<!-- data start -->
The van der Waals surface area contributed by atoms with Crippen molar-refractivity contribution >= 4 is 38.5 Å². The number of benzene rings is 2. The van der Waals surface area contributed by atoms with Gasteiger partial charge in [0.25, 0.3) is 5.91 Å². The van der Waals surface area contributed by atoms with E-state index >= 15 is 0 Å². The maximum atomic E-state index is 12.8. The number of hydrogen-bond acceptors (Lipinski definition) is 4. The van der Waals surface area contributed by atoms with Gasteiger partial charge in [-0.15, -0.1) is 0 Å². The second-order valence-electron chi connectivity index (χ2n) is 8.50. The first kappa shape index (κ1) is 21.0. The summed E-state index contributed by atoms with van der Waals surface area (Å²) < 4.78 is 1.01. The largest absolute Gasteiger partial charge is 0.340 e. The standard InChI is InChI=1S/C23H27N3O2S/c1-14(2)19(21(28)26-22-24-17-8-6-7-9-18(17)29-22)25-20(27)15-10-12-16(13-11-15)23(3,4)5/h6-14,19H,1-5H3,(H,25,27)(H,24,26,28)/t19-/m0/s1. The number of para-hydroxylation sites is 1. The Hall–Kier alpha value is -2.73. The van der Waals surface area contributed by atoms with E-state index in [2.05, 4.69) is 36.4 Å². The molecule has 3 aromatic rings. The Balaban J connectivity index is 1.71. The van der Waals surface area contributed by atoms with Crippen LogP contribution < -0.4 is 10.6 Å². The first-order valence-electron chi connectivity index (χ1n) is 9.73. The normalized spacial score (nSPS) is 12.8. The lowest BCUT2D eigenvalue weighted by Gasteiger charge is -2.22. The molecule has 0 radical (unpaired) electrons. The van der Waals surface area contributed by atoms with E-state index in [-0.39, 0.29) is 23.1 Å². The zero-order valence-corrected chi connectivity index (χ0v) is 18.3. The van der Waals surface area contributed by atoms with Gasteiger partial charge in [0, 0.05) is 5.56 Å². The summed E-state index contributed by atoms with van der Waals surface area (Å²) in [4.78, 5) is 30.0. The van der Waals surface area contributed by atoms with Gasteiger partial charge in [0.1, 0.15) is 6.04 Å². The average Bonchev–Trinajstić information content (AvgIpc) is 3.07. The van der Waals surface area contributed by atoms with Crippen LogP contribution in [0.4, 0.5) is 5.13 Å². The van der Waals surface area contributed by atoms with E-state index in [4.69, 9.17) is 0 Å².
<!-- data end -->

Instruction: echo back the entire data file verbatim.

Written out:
The van der Waals surface area contributed by atoms with Crippen molar-refractivity contribution >= 4 is 38.5 Å². The number of benzene rings is 2. The van der Waals surface area contributed by atoms with Gasteiger partial charge in [0.25, 0.3) is 5.91 Å². The van der Waals surface area contributed by atoms with E-state index >= 15 is 0 Å². The maximum atomic E-state index is 12.8. The number of hydrogen-bond acceptors (Lipinski definition) is 4. The van der Waals surface area contributed by atoms with Gasteiger partial charge in [-0.15, -0.1) is 0 Å². The second-order valence-electron chi connectivity index (χ2n) is 8.50. The first kappa shape index (κ1) is 21.0. The summed E-state index contributed by atoms with van der Waals surface area (Å²) < 4.78 is 1.01. The largest absolute Gasteiger partial charge is 0.340 e. The standard InChI is InChI=1S/C23H27N3O2S/c1-14(2)19(21(28)26-22-24-17-8-6-7-9-18(17)29-22)25-20(27)15-10-12-16(13-11-15)23(3,4)5/h6-14,19H,1-5H3,(H,25,27)(H,24,26,28)/t19-/m0/s1. The number of para-hydroxylation sites is 1. The Hall–Kier alpha value is -2.73. The van der Waals surface area contributed by atoms with E-state index in [2.05, 4.69) is 36.4 Å². The molecule has 3 aromatic rings. The Balaban J connectivity index is 1.71. The van der Waals surface area contributed by atoms with Crippen LogP contribution < -0.4 is 10.6 Å². The first-order valence-electron chi connectivity index (χ1n) is 9.73. The normalized spacial score (nSPS) is 12.8. The lowest BCUT2D eigenvalue weighted by Gasteiger charge is -2.22. The molecule has 0 radical (unpaired) electrons. The van der Waals surface area contributed by atoms with E-state index in [-0.39, 0.29) is 23.1 Å². The zero-order valence-corrected chi connectivity index (χ0v) is 18.3. The van der Waals surface area contributed by atoms with Gasteiger partial charge in [0, 0.05) is 5.56 Å². The summed E-state index contributed by atoms with van der Waals surface area (Å²) in [4.78, 5) is 30.0. The van der Waals surface area contributed by atoms with Gasteiger partial charge in [0.1, 0.15) is 6.04 Å². The average Bonchev–Trinajstić information content (AvgIpc) is 3.07. The van der Waals surface area contributed by atoms with Crippen LogP contribution in [0.4, 0.5) is 5.13 Å². The van der Waals surface area contributed by atoms with E-state index in [4.69, 9.17) is 0 Å².